By: Marisa Gottesman Associate Editor
Delray Beach wants to know what you want the city to look like when you are no longer a part of it.
For the next 18-24 months, the city will be soliciting input from as many folks as possible as it revamps the city’s comprehensive plan.
“We need everyone to be a part of this process,” Planning and Zoning Director Tim Stillings said to the crowd that filled the Crest Theatre during the community kick-off event.
The plan is a guide that city staff and officials should reference when setting policies, allocating money in the budget and looking at proposals for projects that want to come to town. It is the guiding document for the future of the city. Cities are required to have a comprehensive plan by law.
Delray officials adopted the city’s first comprehensive plan in 1989. Since then, the plan was evaluated in 2006, updated in 2008 and amended in 2009 and 2010.
Now, officials are looking to build upon the current plan with an eye toward the future with a total overhaul on the plan. The theme of the process is “Always Delray.”
“We have coined it Always Delray because we have always been uniquely Delray,” Stillings said. “We don’t want to be Boca. We don’t want to be Boynton. We are always Delray.”
To Mayor Cary Glickstein Always Delray is more than a saying to attach to the plan.
“Always Delray is more than a slogan,” he said. “It means to me always working together as we always have.”
Leading the effort is a steering committee made up of people appointed by commissioners. A consulting firm and city planners will lead the sessions with input from residents.
Steering committee members include: Nancy Schneider, Yvonne Odom, former mayor David Schmidt, Steve Mackey, Jim Chard, CRA chairman Reggie Cox, Tom Laudani, Joy Howell, Jeff Meiselman, Alene Egol, one-time commission candidate Chris Davey, Andy Katz and John Miller.
The committee will discuss the current elements in the plan and some new ones. Total there will be 15 elements discussed that fall under four categories of live, work, play and grow. The new topics are healthy community, historic preservation, education, economic development and sustainability and resiliency.
The topics under live are transportation and mobility, housing, historic preservation and healthy community. Under work, education, intergovernmental coordination and economic development. Under play, coastal management, conservation and open space and recreation. Under grow, public facilities, future land use, sustainability and public school facilities.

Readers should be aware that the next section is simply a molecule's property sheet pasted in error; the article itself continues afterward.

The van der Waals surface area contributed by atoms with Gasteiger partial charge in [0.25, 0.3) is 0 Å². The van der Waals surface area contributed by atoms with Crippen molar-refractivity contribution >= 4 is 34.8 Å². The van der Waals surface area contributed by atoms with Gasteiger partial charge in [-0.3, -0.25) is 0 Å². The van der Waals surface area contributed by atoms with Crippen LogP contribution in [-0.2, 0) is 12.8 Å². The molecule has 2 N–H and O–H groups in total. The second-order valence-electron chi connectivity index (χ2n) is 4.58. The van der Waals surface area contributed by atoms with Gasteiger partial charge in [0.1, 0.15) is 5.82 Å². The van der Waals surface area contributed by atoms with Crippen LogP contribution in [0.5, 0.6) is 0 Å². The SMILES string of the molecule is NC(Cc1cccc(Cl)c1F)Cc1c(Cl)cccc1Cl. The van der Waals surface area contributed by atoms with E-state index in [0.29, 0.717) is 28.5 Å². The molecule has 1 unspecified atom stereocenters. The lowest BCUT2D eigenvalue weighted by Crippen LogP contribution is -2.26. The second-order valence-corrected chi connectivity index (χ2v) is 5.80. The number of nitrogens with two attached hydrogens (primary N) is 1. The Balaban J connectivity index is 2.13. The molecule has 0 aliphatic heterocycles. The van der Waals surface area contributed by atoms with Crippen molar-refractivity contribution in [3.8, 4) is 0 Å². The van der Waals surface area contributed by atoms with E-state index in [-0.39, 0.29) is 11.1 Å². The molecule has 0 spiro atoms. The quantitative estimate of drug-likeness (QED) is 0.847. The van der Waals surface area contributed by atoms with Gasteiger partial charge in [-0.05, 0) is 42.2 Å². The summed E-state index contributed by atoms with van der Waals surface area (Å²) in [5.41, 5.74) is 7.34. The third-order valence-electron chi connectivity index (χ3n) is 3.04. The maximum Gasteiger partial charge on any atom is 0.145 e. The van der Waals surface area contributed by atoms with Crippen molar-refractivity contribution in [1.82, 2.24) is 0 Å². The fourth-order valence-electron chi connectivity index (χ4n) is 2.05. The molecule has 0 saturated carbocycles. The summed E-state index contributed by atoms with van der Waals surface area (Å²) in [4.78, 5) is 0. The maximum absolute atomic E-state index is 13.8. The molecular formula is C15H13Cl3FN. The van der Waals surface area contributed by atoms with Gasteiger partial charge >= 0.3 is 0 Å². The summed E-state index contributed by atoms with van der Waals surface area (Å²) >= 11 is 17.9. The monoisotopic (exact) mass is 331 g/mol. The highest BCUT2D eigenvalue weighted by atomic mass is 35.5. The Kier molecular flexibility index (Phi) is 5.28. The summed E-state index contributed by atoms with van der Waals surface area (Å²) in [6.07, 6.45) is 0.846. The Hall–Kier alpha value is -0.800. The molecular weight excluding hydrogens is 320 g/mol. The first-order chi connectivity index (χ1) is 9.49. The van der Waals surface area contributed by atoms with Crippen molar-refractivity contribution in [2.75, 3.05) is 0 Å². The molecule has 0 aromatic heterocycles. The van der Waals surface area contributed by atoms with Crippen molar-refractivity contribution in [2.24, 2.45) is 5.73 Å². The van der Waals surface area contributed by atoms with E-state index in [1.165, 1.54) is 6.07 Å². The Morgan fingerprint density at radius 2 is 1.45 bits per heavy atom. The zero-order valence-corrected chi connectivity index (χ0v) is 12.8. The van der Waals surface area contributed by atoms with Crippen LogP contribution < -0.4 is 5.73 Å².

Planning officials said the challenge is: be able to create a plan that will allow people in 20 years and even longer to say wow, look what we did and not I can’t believe we didn’t do something.
All topics will be discussed and a plan will be made for all of them. At the end the plan will be split into a policy guide, an analysis of data and an executive summary.
After the topics and committee were introduced, city planner Mark Stivers led an interactive discussion with the audience. He asked questions that could be answered through a website on a smart phone.
The results from the questions indicated most people in the crowd lived east of Interstate-95, own their homes and are middle aged. Out of a list of things people liked to do shopping and eating downtown ranked first, followed by events and then the beach. The No. 1 issue for people in the audience was change in the community’s character.
At the end residents had time to ask questions about the process, discuss what topics are important to them and address concerns.
One resident wanted to see more emphasis on the beach and another wanted sober homes to have its own topic. Another concern raised was that no millennials are on the steering committee and questioned how the city plans on engaging the next generation of the city. Another concern revolved around how the city staff plan on ensuring opinions of all are heard and not just a vocal minority.
The next scheduled workshop will take place from 5:45 to 9 p.m. on Nov. 3 at the Delray Golf Club.
For more information, visit http://www.alwaysdelray.com.
By: Marisa Gottesman Associate Editor